WASHINGTON (RNS) The Obama administration has made a rare foray into the Catholic sexual abuse crisis, backing the Vatican's claim it is immune to lawsuits in the U.S. because it is a sovereign nation.
In a brief filed on Friday (May 21) before the Supreme Court, the acting solicitor general argued an appellate court erred in 2009 when it ruled the Vatican could be held liable for the alleged sexual abuse of a Seattle-area man in the 1960s.
The Supreme Court is considering the Vatican's appeal of "Holy See v. John V. Doe." Lawyers from the Department of State and Department of Justice joined the acting solicitor general's brief, which asks the high court to send the case back to the 9th U.S. Circuit Court of Appeals.
Lawyers for the unnamed man argue that the Vatican transferred the allegedly abusive priest from Ireland to the U.S., despite knowing of accusations against him.
But with limited exceptions, the Foreign Sovereign Immunity Act of 1976 protects foreign governments from being sued in U.S. courts.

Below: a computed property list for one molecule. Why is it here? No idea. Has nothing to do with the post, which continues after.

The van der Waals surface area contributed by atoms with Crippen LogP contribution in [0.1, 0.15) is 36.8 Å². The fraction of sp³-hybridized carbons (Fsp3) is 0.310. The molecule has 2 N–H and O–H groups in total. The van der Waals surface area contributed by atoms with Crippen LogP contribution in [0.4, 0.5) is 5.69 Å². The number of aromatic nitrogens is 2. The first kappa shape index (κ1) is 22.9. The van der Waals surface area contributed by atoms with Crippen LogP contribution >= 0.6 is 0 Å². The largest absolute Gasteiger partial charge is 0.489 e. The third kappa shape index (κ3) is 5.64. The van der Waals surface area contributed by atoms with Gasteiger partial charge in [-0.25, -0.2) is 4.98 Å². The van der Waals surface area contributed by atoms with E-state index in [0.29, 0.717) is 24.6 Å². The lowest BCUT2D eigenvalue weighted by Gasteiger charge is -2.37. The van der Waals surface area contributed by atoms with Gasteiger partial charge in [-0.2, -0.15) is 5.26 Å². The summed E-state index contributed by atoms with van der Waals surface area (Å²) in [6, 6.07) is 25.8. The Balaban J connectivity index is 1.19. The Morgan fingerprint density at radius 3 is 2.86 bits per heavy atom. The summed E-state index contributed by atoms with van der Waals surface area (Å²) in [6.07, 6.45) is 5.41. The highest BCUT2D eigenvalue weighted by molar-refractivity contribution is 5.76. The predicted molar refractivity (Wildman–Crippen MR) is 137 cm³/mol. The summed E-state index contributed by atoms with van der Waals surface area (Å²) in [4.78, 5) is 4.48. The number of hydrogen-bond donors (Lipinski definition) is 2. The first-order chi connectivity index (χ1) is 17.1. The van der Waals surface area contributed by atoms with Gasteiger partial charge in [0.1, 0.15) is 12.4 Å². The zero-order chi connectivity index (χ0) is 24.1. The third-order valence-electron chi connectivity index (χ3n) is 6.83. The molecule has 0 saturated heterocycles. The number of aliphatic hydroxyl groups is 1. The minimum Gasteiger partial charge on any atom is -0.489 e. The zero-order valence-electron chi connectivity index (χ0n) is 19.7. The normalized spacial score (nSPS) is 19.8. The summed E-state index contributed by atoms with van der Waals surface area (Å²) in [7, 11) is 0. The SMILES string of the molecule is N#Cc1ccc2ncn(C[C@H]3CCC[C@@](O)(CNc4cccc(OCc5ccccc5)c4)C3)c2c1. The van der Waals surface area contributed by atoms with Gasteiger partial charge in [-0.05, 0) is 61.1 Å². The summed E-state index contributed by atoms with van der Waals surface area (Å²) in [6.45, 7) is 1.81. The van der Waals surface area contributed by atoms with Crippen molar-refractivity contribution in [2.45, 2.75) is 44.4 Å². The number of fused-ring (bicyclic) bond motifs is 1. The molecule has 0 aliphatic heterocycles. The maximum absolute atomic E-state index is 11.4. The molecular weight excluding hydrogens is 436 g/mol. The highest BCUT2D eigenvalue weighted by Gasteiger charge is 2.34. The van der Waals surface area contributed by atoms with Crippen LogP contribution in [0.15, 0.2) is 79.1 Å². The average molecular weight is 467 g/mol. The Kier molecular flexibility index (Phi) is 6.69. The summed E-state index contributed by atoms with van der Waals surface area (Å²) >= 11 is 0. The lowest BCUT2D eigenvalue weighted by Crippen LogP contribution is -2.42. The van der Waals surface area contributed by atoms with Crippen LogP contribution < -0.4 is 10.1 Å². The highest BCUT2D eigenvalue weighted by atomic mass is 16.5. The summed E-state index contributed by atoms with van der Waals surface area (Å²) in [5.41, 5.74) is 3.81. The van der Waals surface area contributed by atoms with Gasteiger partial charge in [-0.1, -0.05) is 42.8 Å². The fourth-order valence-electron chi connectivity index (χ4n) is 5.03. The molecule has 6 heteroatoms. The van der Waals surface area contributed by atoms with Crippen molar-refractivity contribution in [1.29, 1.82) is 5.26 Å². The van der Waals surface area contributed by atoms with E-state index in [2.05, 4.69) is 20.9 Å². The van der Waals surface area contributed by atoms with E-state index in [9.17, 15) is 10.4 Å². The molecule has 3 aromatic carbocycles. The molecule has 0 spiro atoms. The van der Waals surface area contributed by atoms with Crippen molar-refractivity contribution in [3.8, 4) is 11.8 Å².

"Improperly subjecting a foreign state to suit can in some circumstances raise foreign relations and reciprocity concerns," the Obama administration's brief argues.
In 2005, the Bush administration successfully urged a Texas court to dismiss a suit against Pope Benedict XVI because he enjoys immunity as the Holy See's head of state. The government filed a similar motion in 1994 in a suit against the late Pope John Paul II.
In an separate case ongoing in Kentucky, the Vatican is arguing it is not responsible for bishops who transferred abusive priests because the bishops are not Vatican employees.
Barbara Blaine, president of the Survivors Network of Abused Priests, called John Doe's suit an "uphill struggle," but said "we're glad this brave victim still has a chance to expose Vatican complicity in horrific child sex crimes."
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